Two weeks ago, President Trump broke with long-standing U.S. policy when he recognized Israeli sovereignty over the Golan Heights. In January, he recognized Juan Guaidó as the legitimate leader of Venezuela, rejecting President Nicolas Máduro’s hold on power.

Where in the Constitution does it give Presidents the authority to determine American policy on territorial or leadership disputes involving other countries? Nowhere. The Constitution makes our country’s foreign and domestic policies a shared enterprise between Congress and the President.

Congress passes laws, and the President implements them. The President negotiates treaties, and the Senate ratifies them. The Framers required a sharing of power because they recognized that if elected officials can act alone, without any checks or balance, the risk is too high that the officials will abuse their power.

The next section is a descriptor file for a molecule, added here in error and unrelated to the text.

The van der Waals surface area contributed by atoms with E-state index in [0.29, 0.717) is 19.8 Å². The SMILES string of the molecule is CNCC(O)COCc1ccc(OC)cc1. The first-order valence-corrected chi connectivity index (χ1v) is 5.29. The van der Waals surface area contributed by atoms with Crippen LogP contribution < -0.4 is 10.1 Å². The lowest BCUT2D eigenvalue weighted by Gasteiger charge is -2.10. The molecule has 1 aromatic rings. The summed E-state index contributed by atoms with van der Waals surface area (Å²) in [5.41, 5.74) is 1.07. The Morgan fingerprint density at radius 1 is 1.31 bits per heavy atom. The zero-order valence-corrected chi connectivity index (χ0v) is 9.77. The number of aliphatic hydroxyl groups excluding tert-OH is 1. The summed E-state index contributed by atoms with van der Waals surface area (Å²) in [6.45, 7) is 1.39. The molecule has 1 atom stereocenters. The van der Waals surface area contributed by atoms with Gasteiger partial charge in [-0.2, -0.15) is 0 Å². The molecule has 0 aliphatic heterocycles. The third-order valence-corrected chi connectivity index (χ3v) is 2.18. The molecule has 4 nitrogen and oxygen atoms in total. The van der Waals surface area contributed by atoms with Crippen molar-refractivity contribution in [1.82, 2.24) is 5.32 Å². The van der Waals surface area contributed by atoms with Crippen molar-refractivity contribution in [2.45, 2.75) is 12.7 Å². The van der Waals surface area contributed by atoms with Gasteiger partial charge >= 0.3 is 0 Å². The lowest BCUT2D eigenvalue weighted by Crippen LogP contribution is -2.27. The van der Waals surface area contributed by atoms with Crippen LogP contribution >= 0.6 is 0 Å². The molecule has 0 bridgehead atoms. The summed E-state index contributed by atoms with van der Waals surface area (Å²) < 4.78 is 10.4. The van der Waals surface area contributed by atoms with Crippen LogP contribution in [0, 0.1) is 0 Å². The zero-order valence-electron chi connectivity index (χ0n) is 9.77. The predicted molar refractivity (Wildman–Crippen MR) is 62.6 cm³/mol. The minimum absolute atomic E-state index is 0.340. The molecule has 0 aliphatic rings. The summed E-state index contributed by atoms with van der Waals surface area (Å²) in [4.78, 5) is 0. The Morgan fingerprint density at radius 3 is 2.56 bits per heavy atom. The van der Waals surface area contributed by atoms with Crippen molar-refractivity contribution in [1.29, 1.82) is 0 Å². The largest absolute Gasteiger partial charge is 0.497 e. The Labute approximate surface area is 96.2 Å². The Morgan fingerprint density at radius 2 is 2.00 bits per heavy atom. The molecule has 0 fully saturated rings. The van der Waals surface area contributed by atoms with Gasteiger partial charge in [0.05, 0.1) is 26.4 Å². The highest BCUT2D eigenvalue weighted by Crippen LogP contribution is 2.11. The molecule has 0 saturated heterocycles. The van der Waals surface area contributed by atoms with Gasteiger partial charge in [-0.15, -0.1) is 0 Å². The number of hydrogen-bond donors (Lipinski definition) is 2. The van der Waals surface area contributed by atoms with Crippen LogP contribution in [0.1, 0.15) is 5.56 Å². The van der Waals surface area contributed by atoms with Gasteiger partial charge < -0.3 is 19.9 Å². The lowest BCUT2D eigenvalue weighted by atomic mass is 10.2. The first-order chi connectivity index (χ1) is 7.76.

But in a poorly reasoned decision four years ago (in the Zivotofsky case), the Supreme Court held that Presidents possess an exclusive authority to decide questions involving the recognition of foreign governments.

At issue in that case was the status of Jerusalem. Congress had passed laws stating that Jerusalem should be recognized as the capital of Israel, but President Obama took the same position as his predecessors—the status of Jerusalem should be decided through peace negotiations between Israel and the Palestinians. The Court sided with Obama and against Congress. (Thus, in December 2017, when President Trump recognized Jerusalem as the capital of Israel and decided to move the U.S. Embassy from Tel Aviv to Jerusalem, he was not acting unilaterally but in concert with Congress.)

Sometimes, Presidents make good decisions unilaterally, but many decisions will be ill-advised and cause much harm. Decisions are better made when they emerge from deliberations among people with different perspectives.